The great eared nightjar (Lyncornis macrotis) is a kind of nocturnal bird found in southeast Asia. They belong to the family Caprimulgidae. This bird has five subspecies categorized under it: Lyncornis macrotis macrotis, Lyncornis macrotis cerviniceps, Lyncornis macrotis bourdilloni, Lyncornis macrotis jacobsoni, and Lyncornis macrotis macropterus. To learn more about the great eared nightjar, keep reading!
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These nightjars have tufts of feathers on their head in such a way that it looks like they have ears. The geographic range of the five subspecies of Lyncornis macrotis varies. However, their habitat type is common and includes forests, scrublands, or grasslands. The breeding season is different in different locations. Their clutch size is one egg and the egg is incubated by both parents. These birds are fairly common in their range and their population seems to be under no threat of endangerment.
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They feed on insects and are capable of catching their prey while in flight. Their calls are also quite distinct and act as a tool for identifying these birds. Distribution and habitat: The great eared nightjar is found in Southeast Asia with populations in the Western Ghats and Sri Lanka Bangladesh, India, Indonesia, Laos, Malaysia, Myanmar, the Philippines, Thailand, and Vietnam. Its natural habitat is subtropical or moist lowland tropical forests.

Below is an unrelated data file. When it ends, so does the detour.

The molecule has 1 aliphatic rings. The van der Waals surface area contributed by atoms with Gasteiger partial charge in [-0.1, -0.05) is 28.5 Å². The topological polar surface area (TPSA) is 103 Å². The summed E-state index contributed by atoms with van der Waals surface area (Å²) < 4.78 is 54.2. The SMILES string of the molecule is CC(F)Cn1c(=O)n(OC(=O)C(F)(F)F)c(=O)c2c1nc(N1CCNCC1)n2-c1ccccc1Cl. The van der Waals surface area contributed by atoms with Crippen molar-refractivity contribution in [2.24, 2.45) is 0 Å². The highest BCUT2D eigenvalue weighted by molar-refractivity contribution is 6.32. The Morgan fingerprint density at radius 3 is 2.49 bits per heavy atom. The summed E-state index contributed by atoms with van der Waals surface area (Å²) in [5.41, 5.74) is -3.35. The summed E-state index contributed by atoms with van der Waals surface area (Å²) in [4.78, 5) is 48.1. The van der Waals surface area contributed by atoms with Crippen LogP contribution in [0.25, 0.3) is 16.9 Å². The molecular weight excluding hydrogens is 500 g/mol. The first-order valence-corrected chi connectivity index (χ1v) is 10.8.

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Behaviour And Breeding: Like other nightjars they are active at dusk and at night. They have a distinctive call which includes a sharp tsiik followed by a pause and a two-syllable ba-haaww. The nest is a scrape on the ground and the clutch consists of a single egg. The chicks are well camouflaged among leaf litter.
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Taxonomy: Several populations are given subspecies status and include: The nominate form macrotis (Vigors, 1831) from the Philippines. Bourdilloni (Hume, 1875) of the Western Ghats. Cerviniceps (Gould, 1838) along the eastern Himalayas into Indochina and northern Malaysia. Jacobsoni (Junge, 1936) of Simeulue Island. Macropterus (Bonaparte, 1850) from the islands of Sulawesi, Talaud, Sangihe, Banggai and Sula.
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How cute are they? Just like lyrebirds, great eared nightjars are extremely cute birds. This species, along with all its subspecies, namely Lyncornis macrotis bourdilloni, Lyncornis macrotis jacobsoni, Lyncornis macrotis cerviniceps, and the rest, are all attractive birds with certain differences.